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Mol Endocrinol. 1997 Jul;11(8):1165-79.

Structural organization of the human vitamin D receptor chromosomal gene and its promoter.

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  • 1Department of Clinical Nutrition, Tokushima University, Japan.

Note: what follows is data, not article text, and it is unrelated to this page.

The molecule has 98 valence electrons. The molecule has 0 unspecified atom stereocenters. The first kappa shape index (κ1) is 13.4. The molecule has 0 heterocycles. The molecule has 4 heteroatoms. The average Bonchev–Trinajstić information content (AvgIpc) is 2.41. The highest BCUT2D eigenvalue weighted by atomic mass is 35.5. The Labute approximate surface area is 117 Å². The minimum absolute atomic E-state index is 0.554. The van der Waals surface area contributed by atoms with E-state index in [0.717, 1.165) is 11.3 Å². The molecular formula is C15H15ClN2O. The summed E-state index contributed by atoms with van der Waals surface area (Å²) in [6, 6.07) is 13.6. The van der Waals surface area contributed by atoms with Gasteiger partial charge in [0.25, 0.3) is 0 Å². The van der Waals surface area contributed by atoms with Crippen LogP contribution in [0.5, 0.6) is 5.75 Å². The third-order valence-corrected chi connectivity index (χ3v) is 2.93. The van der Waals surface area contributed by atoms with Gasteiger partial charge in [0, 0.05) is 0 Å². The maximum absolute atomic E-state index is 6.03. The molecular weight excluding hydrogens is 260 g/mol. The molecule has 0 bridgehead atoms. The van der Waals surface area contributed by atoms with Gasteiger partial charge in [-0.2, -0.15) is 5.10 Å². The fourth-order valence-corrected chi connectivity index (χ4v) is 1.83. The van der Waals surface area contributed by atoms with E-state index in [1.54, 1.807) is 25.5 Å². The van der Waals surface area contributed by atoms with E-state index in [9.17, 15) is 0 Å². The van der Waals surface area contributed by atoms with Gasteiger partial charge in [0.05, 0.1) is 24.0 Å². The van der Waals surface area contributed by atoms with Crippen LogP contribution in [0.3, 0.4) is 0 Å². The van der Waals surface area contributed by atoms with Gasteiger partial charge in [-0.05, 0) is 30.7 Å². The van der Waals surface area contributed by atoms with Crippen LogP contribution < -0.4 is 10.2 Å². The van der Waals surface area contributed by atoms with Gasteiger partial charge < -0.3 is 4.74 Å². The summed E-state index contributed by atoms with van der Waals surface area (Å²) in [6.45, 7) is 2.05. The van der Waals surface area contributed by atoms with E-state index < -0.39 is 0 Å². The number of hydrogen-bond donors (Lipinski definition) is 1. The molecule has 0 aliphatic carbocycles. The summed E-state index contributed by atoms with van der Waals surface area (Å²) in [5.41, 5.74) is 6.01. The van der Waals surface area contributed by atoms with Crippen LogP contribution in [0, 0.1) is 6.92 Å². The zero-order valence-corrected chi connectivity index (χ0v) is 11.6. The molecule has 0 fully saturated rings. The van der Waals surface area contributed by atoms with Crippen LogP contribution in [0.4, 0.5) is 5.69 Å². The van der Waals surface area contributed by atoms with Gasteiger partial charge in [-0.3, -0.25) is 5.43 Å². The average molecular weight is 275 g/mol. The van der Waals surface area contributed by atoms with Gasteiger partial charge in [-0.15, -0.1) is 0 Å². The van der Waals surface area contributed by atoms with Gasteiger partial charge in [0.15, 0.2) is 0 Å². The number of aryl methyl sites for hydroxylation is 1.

The vitamin D receptor (VDR) is known to mediate the pleiotropic biological actions of 1,25-dihydroxyvitamin D3 through its ability to modulate the expression of target genes. The regulation of this ligand-activated cellular transcription factor is reported to occur at both transcriptional and posttranslational levels. To begin to address the molecular basis by which the VDR gene is regulated transcriptionally, we report here an initial characterization of the human VDR gene and its promoter. We isolated several overlapping A-phage and cosmid clones that cover more than 100 kb of human DNA and contained the entire VDR gene. The gene is comprised of 11 exons that, together with intervening introns, span approximately 75 kb. The noncoding 5'-end of the gene includes exons 1A, 1B, and 1C. Eight additional exons (exons 2-9) encode the structural portion of the VDR gene product. While primer extension and S1 nuclease-mapping studies reveal several common transcriptional start sites, three unique mRNA species are produced as a result of the differential splicing of exons 1B and 1C. The DNA sequence lying upstream of exon 1A is GC rich and does not contain an apparent TATA box. Several potential binding sites for the transcription factor SP1 and other activators are evident. Fusion of DNA fragments containing putative promoter sequences upstream of the luciferase structural gene followed by transient transfection of these plasmids into several mammalian cell lines resulted in significant reporter activity. Due to the size and complexity of the 5'-end of the VDR gene, we examined the activity of a DNA fragment surrounding exon 1C. An intron fragment 3' of exon 1C conferred retinoic acid responsivity when fused to a reporter gene plasmid, suggesting a molecular mechanism for the previously observed ability of retinoic acid to induce the VDR. The recovery of the gene for the human VDR will enable further studies on the transcriptional regulation of this gene.

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